It’s 3:30 a.m in Savannah. What I would call the witching hour. It’s the time when I’m most often awakened by ghosts. Like tonight.
First there were footsteps. Not just the sound of them. But also the feel of them. You know, like when someone runs down the hall and you feel the vibration from the pounding of their feet? Like that.
At first I thought someone was in trouble. Maybe my sister had returned home without my knowing, and maybe she was running down the hall because she was ill.
I jumped out of bed, opened my bedroom door and looked down the hallway.
The sound and the feel of the footsteps had disappeared. But the hallway held that eerie feeling. That feeling where you know someone is there, but they’re hiding from you.
I waited a few moments in the quiet. Looked around. Then convinced myself I’d had a vivid dream, and went back to bed.
Then, just as I’d snuggled myself under the covers, my eyes flew open. The footsteps resounded through the hallway again.
Someone was messing with me.
I waited a few moments to see if they would go away. Sometimes ghosts just wandered in and out.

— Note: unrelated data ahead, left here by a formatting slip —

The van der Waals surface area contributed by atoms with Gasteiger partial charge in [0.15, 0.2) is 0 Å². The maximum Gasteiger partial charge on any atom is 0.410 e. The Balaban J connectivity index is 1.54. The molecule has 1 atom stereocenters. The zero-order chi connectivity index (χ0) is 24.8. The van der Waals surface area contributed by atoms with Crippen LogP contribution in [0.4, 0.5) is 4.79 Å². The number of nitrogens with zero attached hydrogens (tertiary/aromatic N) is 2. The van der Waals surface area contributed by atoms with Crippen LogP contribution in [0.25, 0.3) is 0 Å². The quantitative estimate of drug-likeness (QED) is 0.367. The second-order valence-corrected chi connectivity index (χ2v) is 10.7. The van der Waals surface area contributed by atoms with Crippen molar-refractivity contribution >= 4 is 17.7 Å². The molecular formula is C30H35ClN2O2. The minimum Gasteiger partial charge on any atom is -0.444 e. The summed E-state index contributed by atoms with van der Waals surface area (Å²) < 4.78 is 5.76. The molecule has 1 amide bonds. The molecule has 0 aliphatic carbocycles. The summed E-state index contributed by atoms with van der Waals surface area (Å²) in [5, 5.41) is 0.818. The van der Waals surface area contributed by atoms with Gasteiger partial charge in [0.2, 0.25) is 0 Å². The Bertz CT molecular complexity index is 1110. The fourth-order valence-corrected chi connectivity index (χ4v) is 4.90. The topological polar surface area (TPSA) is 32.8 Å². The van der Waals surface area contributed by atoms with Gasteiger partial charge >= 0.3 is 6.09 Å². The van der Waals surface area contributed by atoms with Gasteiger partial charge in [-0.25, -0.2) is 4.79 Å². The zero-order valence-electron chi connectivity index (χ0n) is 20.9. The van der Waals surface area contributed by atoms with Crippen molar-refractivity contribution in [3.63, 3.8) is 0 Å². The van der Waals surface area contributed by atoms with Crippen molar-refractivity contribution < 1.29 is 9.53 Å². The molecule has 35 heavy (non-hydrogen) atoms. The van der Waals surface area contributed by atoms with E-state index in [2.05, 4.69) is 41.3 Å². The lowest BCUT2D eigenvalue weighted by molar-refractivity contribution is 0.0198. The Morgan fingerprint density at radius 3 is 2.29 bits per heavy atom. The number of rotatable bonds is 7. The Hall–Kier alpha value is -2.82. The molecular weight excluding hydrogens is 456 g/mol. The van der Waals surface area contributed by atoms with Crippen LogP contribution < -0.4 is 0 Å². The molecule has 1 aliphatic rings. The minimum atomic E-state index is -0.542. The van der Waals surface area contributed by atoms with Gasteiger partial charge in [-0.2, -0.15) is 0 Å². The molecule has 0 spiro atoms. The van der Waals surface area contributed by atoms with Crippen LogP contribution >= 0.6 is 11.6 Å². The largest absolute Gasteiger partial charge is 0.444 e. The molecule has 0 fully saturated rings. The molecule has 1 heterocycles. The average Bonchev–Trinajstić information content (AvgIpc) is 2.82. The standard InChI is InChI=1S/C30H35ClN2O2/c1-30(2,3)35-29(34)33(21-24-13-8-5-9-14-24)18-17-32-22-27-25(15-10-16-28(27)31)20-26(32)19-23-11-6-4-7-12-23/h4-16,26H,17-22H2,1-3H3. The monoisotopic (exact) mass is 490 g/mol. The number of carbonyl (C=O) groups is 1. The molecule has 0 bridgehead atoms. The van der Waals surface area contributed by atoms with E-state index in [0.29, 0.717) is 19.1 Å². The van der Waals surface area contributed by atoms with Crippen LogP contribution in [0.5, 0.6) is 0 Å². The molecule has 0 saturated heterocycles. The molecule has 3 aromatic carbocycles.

But the footsteps kept on.
Up the hall. Down the hall.
When I growled a cry of frustration, a man’s laughter rang out from somewhere just beyond the end of the hallway.
I walked into the hallway again but found no one.
As I made my way back to my bed, they began again.
The witching hour typically refers to the hour exactly between day and night, when witches and demons are supposed to be their most powerful. Most people think that means midnight. But I think the witching hour begins at 3:00 a.m. It’s the time when ghosts’ are at their strongest and humans’ energy is at its weakest.
“Having fun?” I yelled and balled my hands into fists.
His laughter squealed as he ran.
All day long he probably tried in vain to get someone’s attention. But the humans who still had their bodies had enough energy during the day to tune him out. In the light of day he probably didn’t have nearly enough energy to make a good noise.
But at 3:30 in the morning? He had the energy of ten men. While all I wanted to do was get a little more sleep.
Perhaps I ought to be grateful that he didn’t want to charge into my bedroom and pace at the foot of the bed. Then I’d be the one running up and down the hallway.
My bare feet padded quietly on the dark hardwood floors as I slowly walked to the end of the hallway. I could feel him, but I couldn’t see him.
“Look, I can appreciate the fun you’re having here. But I need to sleep,” I said into the moonlit darkness.
A lump swelled in my throat as I felt his energy build in excitement and move toward me. In a gust he moved through me, his rushing blew my hair back and my nose filled with the scent of cheap cologne and stale beer.
I stood in the empty hallway and sighed with disgust.
The cool morning air blew in through the screens on the back porch and I pulled my robe up around my neck, squished myself a little deeper into the couch pillows. I sipped hot espresso and turned the page of my newest ebook. It felt remarkably good to have a small, quiet space all to myself.